Apaches (Les Apaches)

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Robin Clifford of Reeling Reviews
Robin Clifford 
Apaches (Les Apaches)
Laura Clifford of Reeling Reviews
Laura Clifford 

Aziz (Aziz El Hadachi) helps his caretaker father attend the homes of wealthy French summer home owners on the island of Corsica, cutting lawns and cleaning pools. A moment of indiscretion occurs when Aziz invites his friends into one of the deserted homes for a party. Things are stolen from the house including, unknown to the teen, an expensive antique shotgun that will result in a dire confrontation in “Les Apaches.”

Robin:
The sunny Corsican setting would normally be used by a filmmaker to show the lives of the rich and famous living their luxurious lives. Instead, director and co-scribe Thierry de Peretti (with Benjamin Baroche) takes us to the not-so-luxurious world of the many Algerians who have settled on the island to start a new, hopefully better, life.

“Les Apaches” focuses mainly on Aziz and his friends, Francois-Jo (Francois-Joseph Cullioli), Hamza (Hamza Meziani) and Jo (Joseph-Marie Ebrard). The director has his fledgling newcomers-to-the-screen to use their own names for their characters, a smart thing when dealing with non-professionals.

The story pivots on the stolen shotgun. When the rich owners arrive at the house and learn of the robbery, they wave it away and do not ask for the police to help. Instead, they go to the local mob boss to look into the matter. For the four boys, this means their lives are at threat and one could betray the rest. Things do not end well.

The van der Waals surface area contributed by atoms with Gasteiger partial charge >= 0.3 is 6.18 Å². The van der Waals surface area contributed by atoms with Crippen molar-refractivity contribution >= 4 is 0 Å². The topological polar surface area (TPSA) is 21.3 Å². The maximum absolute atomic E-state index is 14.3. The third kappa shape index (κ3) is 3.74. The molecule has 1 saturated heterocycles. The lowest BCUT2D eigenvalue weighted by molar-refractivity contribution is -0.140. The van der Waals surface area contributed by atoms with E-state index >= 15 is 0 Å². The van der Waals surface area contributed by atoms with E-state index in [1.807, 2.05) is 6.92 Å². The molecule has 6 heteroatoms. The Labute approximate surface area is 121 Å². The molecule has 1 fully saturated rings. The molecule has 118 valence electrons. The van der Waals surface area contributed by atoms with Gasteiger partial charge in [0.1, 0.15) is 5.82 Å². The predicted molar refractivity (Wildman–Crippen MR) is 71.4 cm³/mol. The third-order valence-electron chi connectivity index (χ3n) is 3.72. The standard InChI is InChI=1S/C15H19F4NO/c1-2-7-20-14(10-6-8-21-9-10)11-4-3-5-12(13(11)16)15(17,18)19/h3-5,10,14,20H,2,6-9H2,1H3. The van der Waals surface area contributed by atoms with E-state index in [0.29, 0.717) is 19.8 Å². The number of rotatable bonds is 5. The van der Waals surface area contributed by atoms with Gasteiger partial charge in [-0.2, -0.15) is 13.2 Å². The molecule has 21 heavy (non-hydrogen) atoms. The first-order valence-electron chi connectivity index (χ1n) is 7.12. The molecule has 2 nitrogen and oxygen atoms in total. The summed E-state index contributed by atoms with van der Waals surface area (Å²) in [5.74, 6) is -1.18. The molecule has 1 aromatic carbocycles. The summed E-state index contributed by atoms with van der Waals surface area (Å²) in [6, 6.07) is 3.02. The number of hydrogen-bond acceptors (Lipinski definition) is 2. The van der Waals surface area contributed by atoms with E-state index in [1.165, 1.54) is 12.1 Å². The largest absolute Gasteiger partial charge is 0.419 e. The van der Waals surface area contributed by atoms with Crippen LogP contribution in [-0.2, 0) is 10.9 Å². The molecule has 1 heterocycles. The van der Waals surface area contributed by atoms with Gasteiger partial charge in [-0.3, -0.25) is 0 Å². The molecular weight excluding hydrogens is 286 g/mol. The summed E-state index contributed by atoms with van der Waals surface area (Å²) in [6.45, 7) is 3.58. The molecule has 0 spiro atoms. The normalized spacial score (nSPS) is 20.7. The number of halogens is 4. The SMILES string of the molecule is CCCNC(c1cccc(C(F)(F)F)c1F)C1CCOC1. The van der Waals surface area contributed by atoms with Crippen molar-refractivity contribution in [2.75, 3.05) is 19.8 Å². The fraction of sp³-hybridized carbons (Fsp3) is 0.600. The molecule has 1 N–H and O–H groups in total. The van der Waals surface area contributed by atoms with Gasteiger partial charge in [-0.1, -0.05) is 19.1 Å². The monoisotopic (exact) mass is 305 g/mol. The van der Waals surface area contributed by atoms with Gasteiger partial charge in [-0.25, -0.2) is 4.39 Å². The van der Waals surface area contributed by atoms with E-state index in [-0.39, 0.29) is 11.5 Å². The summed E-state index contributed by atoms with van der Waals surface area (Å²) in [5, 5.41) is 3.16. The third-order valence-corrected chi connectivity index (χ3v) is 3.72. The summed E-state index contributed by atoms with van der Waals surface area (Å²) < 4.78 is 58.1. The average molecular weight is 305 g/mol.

Considering its novice cast, sophomore director and miniscule budget, “Les Apaches” is a solid thriller that presents a gritty look at a place where few would bother to examine – except here. I give it a B-.

Laura:
Cowriter (with Benjamin Baroche)/director Thierry de Peretti's "Les Apaches," about a group of Corsican youths who attempt to mask their guilt in the destruction of a holiday home makes them target one of their own, is like a more telescopically focused, both literally and figuratively, "Gomorrah."  This low budget indie is a hyperactive cousin to Gus Van Sant's "Elephant" with the building sickening dread of "Boys Don't Cry" and the moral vacuum of "River's Edge."  De Peretti favors observation over plot-driven dialogue and packs a punch in a scant 82 minutes.  B
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